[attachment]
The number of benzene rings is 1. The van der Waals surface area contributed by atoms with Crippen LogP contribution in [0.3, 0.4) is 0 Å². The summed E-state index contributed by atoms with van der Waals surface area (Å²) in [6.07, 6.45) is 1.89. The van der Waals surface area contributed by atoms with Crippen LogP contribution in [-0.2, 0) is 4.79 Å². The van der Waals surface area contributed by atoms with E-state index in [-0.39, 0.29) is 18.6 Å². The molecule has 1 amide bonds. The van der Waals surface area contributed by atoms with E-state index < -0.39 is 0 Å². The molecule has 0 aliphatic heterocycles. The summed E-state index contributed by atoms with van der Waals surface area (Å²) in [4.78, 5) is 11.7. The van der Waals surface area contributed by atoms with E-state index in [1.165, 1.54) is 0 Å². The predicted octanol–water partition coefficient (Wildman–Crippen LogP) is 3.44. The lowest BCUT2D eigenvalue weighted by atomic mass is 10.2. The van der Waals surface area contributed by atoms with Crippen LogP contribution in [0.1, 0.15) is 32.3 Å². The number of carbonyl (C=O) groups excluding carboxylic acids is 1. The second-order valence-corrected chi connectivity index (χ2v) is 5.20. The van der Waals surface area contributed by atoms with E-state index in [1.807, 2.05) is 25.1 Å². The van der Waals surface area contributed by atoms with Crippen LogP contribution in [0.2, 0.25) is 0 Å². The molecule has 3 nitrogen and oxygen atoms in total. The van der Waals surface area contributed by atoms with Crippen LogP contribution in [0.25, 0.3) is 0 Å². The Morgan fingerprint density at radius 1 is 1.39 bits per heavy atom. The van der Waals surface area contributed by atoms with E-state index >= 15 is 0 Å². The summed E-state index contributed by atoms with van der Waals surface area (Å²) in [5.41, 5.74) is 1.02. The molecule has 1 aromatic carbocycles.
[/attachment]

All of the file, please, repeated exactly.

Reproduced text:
The number of benzene rings is 1. The van der Waals surface area contributed by atoms with Crippen LogP contribution in [0.3, 0.4) is 0 Å². The summed E-state index contributed by atoms with van der Waals surface area (Å²) in [6.07, 6.45) is 1.89. The van der Waals surface area contributed by atoms with Crippen LogP contribution in [-0.2, 0) is 4.79 Å². The van der Waals surface area contributed by atoms with E-state index in [-0.39, 0.29) is 18.6 Å². The molecule has 1 amide bonds. The van der Waals surface area contributed by atoms with E-state index < -0.39 is 0 Å². The molecule has 0 aliphatic heterocycles. The summed E-state index contributed by atoms with van der Waals surface area (Å²) in [4.78, 5) is 11.7. The van der Waals surface area contributed by atoms with E-state index in [1.165, 1.54) is 0 Å². The predicted octanol–water partition coefficient (Wildman–Crippen LogP) is 3.44. The lowest BCUT2D eigenvalue weighted by atomic mass is 10.2. The van der Waals surface area contributed by atoms with Crippen LogP contribution in [0.1, 0.15) is 32.3 Å². The number of carbonyl (C=O) groups excluding carboxylic acids is 1. The second-order valence-corrected chi connectivity index (χ2v) is 5.20. The van der Waals surface area contributed by atoms with E-state index in [1.807, 2.05) is 25.1 Å². The van der Waals surface area contributed by atoms with Crippen LogP contribution in [0.2, 0.25) is 0 Å². The molecule has 3 nitrogen and oxygen atoms in total. The van der Waals surface area contributed by atoms with Crippen LogP contribution in [0.25, 0.3) is 0 Å². The Morgan fingerprint density at radius 1 is 1.39 bits per heavy atom. The van der Waals surface area contributed by atoms with E-state index >= 15 is 0 Å². The summed E-state index contributed by atoms with van der Waals surface area (Å²) in [5.41, 5.74) is 1.02. The molecule has 1 aromatic carbocycles.